What To Expect From A Veterinary Oncologist Consultation

If your dog has cancer, meeting with a veterinary oncologist can be a very valuable experience. An oncologist has a completely different skillset and knowledge base than other veterinary specialists and general practitioners.

We've attended four years of veterinary school as well as an additional four to five years of training to become an oncologist. We've also passed rigorous exams and published original research in oncology to become board certified. As an oncologist, we only see patients with cancer, all-day everyday. 

Our goal is to help you gain a better understanding of your dog's cancer, your treatment options, cost and side effects associated with each treatment, and determine how long your dog might be expected to live with each option. We want you to be able to choose a treatment that you feel is best for you and for your dog. 

Often additional tests are needed to provide accurate information about lifespan. We need to know if cancer has spread (metastasized) in order to know which treatments are appropriate and also to help predict life expectancy with each treatment option. 

During the consultation, the oncologist will discuss which additional tests are recommended (if any); many times, these can be completed the same day as your consultation if you'd like. Because of this, it's best if you refrain from feeding your dog after 10 pm the night before your visit.

The remainder of the article will focus on the best ways to prepare for your visit and ensure that you get the most out of your oncology visit.

How To Prepare For Your Consultation

(1) It's typically best if you avoid feeding your dog after 10 pm the night before your visit. This will allow the oncologist the ability to perform testing if indicated. 

Sometimes dogs have conditions where fasting is contraindicated, such as diabetes or an insulinoma. These patients should not fast. If you feel that your dog might have a condition prohibiting fasting, ask the oncology staff about fasting prior to your visit.

(2) Bring all medications and supplements that your dog is receiving so the oncologist has accurate information about what your dog is taking. If this is not possible, write down the name of the medications and supplements as well as the amounts and frequencies that they are being administered. 

(3) Try not to let your dog urinate outside the hospital - the oncologist might need that urine!

Bring An Open Mind

(1) The oncologist may give you different information than your vet provided or different information than you found on the internet. Remember that you were referred to them for a reason - their expertise. Oncologists have an immense amount of knowledge and experience in oncology that other veterinarians don't have. They can help guide you in making the best decision for your dog.

(2) Know that cancer treatments for dogs are very different than for people. The goal in veterinary oncology is to help your dog live longer but still have a good quality of life. If that's not being achieved we make a change. 

Get The Most From Your Appointment

Talking about your dog's cancer is emotional and overwhelming. Expect to feel drained afterward and to remember a small fraction of what was said (or even misremember information).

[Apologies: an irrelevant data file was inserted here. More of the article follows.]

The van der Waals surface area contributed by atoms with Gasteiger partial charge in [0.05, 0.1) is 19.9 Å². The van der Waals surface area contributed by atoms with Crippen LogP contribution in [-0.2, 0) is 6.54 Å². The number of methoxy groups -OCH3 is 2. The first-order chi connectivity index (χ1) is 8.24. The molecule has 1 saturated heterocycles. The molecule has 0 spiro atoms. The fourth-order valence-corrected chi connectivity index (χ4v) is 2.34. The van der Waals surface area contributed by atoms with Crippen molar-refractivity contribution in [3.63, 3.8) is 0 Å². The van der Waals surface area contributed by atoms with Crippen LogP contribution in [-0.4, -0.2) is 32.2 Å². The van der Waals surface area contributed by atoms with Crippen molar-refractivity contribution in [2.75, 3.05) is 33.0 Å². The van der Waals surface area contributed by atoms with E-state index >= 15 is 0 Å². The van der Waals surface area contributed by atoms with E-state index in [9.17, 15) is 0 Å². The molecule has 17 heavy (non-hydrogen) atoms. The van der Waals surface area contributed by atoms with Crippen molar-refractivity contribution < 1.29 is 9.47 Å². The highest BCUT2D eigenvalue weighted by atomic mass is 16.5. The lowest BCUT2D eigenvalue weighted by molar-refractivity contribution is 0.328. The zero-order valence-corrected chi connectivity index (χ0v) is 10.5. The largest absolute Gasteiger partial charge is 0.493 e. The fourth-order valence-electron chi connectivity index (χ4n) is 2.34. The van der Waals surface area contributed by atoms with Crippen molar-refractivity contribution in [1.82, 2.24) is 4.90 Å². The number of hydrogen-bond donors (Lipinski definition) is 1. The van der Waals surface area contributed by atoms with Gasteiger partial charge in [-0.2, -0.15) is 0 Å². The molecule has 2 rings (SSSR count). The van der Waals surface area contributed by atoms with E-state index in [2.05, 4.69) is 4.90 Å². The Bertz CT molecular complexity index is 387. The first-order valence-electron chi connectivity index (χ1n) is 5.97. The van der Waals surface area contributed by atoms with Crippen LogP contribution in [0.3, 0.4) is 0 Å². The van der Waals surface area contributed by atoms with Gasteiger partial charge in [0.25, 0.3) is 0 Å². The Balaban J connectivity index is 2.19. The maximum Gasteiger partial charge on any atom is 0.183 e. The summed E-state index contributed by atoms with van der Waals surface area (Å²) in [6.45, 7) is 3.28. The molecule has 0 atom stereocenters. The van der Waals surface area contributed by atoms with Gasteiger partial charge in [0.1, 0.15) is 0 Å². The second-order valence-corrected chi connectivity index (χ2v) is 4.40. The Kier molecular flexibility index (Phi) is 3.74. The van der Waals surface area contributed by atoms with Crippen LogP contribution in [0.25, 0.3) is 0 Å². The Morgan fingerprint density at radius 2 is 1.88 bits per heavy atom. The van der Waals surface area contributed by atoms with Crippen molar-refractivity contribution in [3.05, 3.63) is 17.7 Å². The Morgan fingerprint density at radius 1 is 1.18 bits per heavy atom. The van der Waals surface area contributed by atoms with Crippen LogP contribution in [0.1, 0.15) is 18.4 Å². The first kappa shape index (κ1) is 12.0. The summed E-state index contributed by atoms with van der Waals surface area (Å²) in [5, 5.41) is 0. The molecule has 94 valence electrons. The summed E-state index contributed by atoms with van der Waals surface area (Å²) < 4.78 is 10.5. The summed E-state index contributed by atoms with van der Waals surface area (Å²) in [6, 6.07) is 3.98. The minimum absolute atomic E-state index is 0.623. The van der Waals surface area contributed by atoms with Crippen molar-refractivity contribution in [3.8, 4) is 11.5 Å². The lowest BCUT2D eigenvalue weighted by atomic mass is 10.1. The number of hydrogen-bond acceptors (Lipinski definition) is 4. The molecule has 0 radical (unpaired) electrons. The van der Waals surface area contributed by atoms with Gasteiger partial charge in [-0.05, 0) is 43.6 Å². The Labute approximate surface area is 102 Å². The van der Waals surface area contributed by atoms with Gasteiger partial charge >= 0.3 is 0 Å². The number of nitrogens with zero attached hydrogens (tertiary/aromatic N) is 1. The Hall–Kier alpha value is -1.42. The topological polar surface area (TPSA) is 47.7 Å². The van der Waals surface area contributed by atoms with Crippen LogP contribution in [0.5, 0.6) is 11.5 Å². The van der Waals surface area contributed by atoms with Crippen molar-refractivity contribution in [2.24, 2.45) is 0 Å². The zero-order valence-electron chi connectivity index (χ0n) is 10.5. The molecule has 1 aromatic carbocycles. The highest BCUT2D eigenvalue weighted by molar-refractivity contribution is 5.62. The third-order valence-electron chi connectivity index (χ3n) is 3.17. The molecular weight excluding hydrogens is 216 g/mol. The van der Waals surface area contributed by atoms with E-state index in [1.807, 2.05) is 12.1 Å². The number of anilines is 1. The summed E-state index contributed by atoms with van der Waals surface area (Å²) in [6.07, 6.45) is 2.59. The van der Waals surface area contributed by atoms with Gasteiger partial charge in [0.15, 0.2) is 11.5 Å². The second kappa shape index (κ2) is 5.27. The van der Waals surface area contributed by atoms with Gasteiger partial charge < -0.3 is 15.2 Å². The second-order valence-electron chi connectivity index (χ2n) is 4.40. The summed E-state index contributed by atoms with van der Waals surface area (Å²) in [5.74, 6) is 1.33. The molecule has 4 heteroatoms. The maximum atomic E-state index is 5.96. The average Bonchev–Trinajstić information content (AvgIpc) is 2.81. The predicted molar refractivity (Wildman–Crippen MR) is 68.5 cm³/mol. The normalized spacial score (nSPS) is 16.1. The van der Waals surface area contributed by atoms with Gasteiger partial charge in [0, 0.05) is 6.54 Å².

(1) To ensure that you hear all of the important details, ask the oncologist if you can make an audio recording of the visit on your phone. You can then listen to the recording at home when you're more relaxed and take notes. 

Once you've processed everything, you can make a list of questions to ask the oncologist to make sure you have an excellent understanding of your dog's cancer, prognosis, and treatment options.

If you don't feel comfortable making a recording, you can ask the oncologist for a typed summary of what was discussed (most oncologists do this anyway). 

(2) If you have questions after the visit (which we expect), please call the oncologist. We want you to understand your options and your dog's cancer. 

If you have LOTS of questions, you can always schedule a recheck visit to ask them in person or see if the oncologist is open to email.

What If You're 99% Certain You Don't Want "Cancer Treatment"?

I see many clients that come for a consultation because they want to have as much information as possible about their dog's cancer and to have all of their questions answered.

They are 99% certain that they don't want to pursue cancer treatment, but they just want to feel that that they have all of the information, as well as the ability to call me down the road if something changes.

In these cases, we talk about what to expect over the upcoming weeks or months and we make sure that their dog is comfortable. Sometimes I make recommendations as to how we can increase quality of life and comfort with medications or other modalities. Then we discuss a monitoring/follow-up plan with their normal care-provider.

How To Find A Local Oncologist

The two links below will help you find most oncologists throughout the US. If you cannot find an oncologist using the links below, I would do one of the following (1) ask your general practitioner for a referral to the nearest oncologist, (2) perform a Google search using the name of your town or the nearest large town or metropolitan area + "veterinary oncologist", (3) perform a Google search for the nearest veterinary specialty center - if they do not have an oncologist, they will know how to find one. 

www.vetspecialists.com

www.vetcancersociety.org



Have questions about this article? Reach out!
Dr. Lori Cesario
Board Certified Veterinary Oncologist
lori@caninecanceracademy.com 


A few other articles you might enjoy...

(1) Dog Breeds and Their Associated Cancers
(2) Mast Cell Tumors - The Great Imitator in Canine Cancer
(3) How To Tell If Your Dog is Nauseous

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